Various characteristics of occupational exposures were discussed in terms of epidemiological exposure assessments for industrial hygiene research. Composition and intensity of occupational exposures varied by type of job and workplace conditions, thus complicating retrospective assessment of long term exposures. Factors affecting exposure included source, transport, worker components and setting. Two models for estimating past exposures were discussed and illustrated with an ongoing study of hydrocarbon exposures in gasoline transport workers. The source receptor model estimated exposure over time as a function of source output composition and strength, transport processes, worker position relative to source, exposure controls at source or worker and subject's work activities. Historical changes could be analyzed in terms of materials, processes or work site configuration. The task specific time weighted average (TWA) model utilized limited monitoring data with job title and work location. This model provided statistical distributions of overall TWAs for job title exposure assignments and a method for historical estimates of full shift exposures based on changes in job exposures. The TWA model was especially useful for TWA exposure extrapolations from short term task data with potential high exposures. TWA distribution was not necessarily lognormal, even when individual task exposure levels were lognormally distributed. A simple mathematical model was used to identify types of cases where statistical distributions of full shift TWA exposures were lognormal or nonlognormal. Both models were useful for assessing potential errors in exposure estimation. The authors conclude that consideration of various exposure measures is important because less quantitative measures based on nature of operations and job activities can be useful in some cases for epidemiologic assessment of etiologic hypotheses.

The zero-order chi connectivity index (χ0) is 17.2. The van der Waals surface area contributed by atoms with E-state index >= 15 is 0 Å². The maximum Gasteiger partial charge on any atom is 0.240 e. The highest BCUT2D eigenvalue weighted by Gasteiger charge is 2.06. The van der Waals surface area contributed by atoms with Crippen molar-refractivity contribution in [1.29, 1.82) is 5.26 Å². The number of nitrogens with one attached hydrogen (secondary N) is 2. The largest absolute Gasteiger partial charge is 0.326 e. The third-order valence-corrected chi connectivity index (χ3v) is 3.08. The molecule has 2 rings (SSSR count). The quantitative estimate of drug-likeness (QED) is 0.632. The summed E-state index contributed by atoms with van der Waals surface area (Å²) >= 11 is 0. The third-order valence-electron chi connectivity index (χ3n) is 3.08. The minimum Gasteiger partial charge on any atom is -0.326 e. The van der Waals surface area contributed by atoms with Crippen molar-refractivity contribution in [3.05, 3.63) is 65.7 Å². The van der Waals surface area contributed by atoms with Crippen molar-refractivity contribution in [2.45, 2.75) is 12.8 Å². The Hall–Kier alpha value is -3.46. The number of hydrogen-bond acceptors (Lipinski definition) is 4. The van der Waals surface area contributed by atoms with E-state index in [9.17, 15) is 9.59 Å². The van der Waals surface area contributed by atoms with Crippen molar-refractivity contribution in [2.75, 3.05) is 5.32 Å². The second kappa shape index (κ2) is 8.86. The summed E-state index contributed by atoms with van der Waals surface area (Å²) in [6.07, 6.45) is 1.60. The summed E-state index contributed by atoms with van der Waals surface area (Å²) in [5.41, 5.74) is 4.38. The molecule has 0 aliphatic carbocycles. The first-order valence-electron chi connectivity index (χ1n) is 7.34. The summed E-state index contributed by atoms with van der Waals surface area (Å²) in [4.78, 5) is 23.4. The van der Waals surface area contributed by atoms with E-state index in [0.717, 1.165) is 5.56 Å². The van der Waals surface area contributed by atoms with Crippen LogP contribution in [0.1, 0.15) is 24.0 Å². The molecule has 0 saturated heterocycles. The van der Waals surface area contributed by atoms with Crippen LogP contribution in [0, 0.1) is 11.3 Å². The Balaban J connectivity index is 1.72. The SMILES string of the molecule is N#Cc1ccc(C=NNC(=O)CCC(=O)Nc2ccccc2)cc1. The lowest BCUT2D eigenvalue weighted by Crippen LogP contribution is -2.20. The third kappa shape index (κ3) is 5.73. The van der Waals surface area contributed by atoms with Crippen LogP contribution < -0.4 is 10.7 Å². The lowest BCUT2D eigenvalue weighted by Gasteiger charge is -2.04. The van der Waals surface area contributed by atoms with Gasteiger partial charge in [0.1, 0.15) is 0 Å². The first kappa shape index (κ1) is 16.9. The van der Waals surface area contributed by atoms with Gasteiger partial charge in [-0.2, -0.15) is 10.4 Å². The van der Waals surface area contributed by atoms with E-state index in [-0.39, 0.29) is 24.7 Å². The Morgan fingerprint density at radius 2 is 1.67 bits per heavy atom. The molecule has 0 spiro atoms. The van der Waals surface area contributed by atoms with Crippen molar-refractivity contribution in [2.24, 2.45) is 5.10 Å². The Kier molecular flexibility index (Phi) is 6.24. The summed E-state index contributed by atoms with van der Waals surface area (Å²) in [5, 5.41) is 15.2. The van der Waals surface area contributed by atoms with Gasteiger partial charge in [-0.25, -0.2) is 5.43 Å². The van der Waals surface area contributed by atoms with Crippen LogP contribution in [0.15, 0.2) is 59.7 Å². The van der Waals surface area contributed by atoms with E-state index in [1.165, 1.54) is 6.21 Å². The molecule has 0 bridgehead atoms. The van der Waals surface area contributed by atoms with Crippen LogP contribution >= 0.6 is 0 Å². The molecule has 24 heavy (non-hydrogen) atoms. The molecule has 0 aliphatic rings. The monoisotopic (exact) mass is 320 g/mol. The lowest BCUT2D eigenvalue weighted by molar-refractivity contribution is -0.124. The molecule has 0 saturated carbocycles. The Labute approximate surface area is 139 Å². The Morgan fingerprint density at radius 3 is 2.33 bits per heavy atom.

We take your privacy seriously. You can review and change the way we collect information below.
These cookies allow us to count visits and traffic sources so we can measure and improve the performance of our site. They help us to know which pages are the most and least popular and see how visitors move around the site. All information these cookies collect is aggregated and therefore anonymous. If you do not allow these cookies we will not know when you have visited our site, and will not be able to monitor its performance.
Cookies used to make website functionality more relevant to you. These cookies perform functions like remembering presentation options or choices and, in some cases, delivery of web content that based on self-identified area of interests.
Cookies used to track the effectiveness of CDC public health campaigns through clickthrough data.
Cookies used to enable you to share pages and content that you find interesting on CDC.gov through third party social networking and other websites. These cookies may also be used for advertising purposes by these third parties.